Cuper Scooper: Skip the Present, Buy a Bond

Cuper Scooper: Skip the Present, Buy a Bond

Selene Rubino

Whatever happened to fiscal responsibility?

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How bad can a recession be that the U.S. federal government is planning to spend more than a trillion dollars that it doesn't have?

I'll be honest: I know barely anything about economics. I'm just a high school student. I can't even vote yet. But in 10 or 20 years, when Uncle Sam is due to pay back his bills, I'll be the one that's footing the costs. 

The costs are immense: I'm not just talking about the $700 billion from the Emergency Economic Stabilization Act of 2008, or the nearly $900 billion proposed stimulus bill currently being discussed in the Senate. There's also the $34 trillion shortfall in Medicare costs over the next 75 years, and the 25% of the total national debt owed to foreign investors. All of this contributes to $10,667,963,268,393.28 in total public debt.

In 2008, the U.S. gross debt was an estimated 72.5% of the GDP.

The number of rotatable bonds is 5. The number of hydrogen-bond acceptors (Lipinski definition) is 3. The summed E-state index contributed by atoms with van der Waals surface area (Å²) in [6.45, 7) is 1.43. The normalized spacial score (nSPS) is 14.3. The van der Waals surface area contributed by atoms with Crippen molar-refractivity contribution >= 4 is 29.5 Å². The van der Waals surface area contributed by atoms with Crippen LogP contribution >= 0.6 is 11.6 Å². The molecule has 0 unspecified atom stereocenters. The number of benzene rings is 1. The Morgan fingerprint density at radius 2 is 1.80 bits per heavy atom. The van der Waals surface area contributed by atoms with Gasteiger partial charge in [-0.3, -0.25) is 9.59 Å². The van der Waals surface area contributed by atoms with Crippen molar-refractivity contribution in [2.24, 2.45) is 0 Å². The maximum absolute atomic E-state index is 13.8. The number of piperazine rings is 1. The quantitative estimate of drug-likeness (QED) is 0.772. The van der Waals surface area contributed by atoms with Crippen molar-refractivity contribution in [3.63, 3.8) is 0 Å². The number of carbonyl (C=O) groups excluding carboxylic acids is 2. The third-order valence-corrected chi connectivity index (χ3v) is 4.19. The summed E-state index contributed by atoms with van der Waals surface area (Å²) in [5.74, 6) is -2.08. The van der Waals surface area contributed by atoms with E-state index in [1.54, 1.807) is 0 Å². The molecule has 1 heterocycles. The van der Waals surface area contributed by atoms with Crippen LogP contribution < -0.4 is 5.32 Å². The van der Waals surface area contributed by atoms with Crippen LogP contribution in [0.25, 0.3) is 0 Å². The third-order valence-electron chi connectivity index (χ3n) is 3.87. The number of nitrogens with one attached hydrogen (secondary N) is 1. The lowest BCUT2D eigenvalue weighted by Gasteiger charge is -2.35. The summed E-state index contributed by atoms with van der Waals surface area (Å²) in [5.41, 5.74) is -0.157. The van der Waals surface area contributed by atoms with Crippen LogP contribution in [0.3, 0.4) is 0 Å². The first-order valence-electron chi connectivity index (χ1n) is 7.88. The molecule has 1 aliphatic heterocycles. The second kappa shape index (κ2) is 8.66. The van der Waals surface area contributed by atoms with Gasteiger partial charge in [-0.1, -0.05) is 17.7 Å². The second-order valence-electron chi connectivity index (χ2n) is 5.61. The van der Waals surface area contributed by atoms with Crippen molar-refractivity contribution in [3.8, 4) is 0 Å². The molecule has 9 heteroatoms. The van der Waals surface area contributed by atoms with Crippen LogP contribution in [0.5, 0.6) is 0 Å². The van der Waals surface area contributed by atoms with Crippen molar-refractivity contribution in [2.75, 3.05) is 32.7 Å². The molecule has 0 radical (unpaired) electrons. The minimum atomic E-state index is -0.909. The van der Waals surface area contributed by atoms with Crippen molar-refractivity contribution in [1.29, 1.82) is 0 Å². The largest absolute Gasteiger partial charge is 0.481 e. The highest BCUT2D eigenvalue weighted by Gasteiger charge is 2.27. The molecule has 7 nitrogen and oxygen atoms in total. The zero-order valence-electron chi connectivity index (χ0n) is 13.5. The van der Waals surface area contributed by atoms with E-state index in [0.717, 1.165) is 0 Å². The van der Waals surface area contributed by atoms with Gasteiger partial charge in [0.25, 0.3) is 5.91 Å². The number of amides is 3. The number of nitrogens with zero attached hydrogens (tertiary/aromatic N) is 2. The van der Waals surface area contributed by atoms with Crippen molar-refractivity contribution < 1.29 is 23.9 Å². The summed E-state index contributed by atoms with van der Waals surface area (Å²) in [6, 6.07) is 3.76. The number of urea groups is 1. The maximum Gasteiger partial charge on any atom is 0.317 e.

It's not that the U.S. needs to pay off all its debts, because a government is almost supposed to be in debt. But whatever happened to fiscal responsibility?  

I suppose that it disappears when jobs are on the line. With increasing unemployment and declining stock prices, people are becoming desperate to resuscitate their financial situations. If there's one thing all Americans believe in, it's the absolute necessity to have enough money to buy their kids a Christmas present.

The bank bailout opened the playing field to any and all solutions to the recession— regardless of the cost. People gasped when they heard about the $700 billion Emergency Economic Stabilization Act passing. The $900 billion stimulus doesn't get anywhere near that response.

That's odd, because it's a much more controversial plan. Unlike the bank bailout, the stimulus doesn't directly provide for long-term job creation. Which means the stimulus will not contribute to the future economy.

Instead, my generation will be left to pay off a large amount of money with the same number of jobs. Higher taxes. Less government everything. And a whole lot of foreign debt.

I doubt that people are already tired of talking about the recession. Rather, they've become resigned to the idea of a lot of federal debt. It is very hard to argue against a global recession, but when searching for solutions, voters have to keep in mind that the money they are spending is not theirs. It belongs to the future.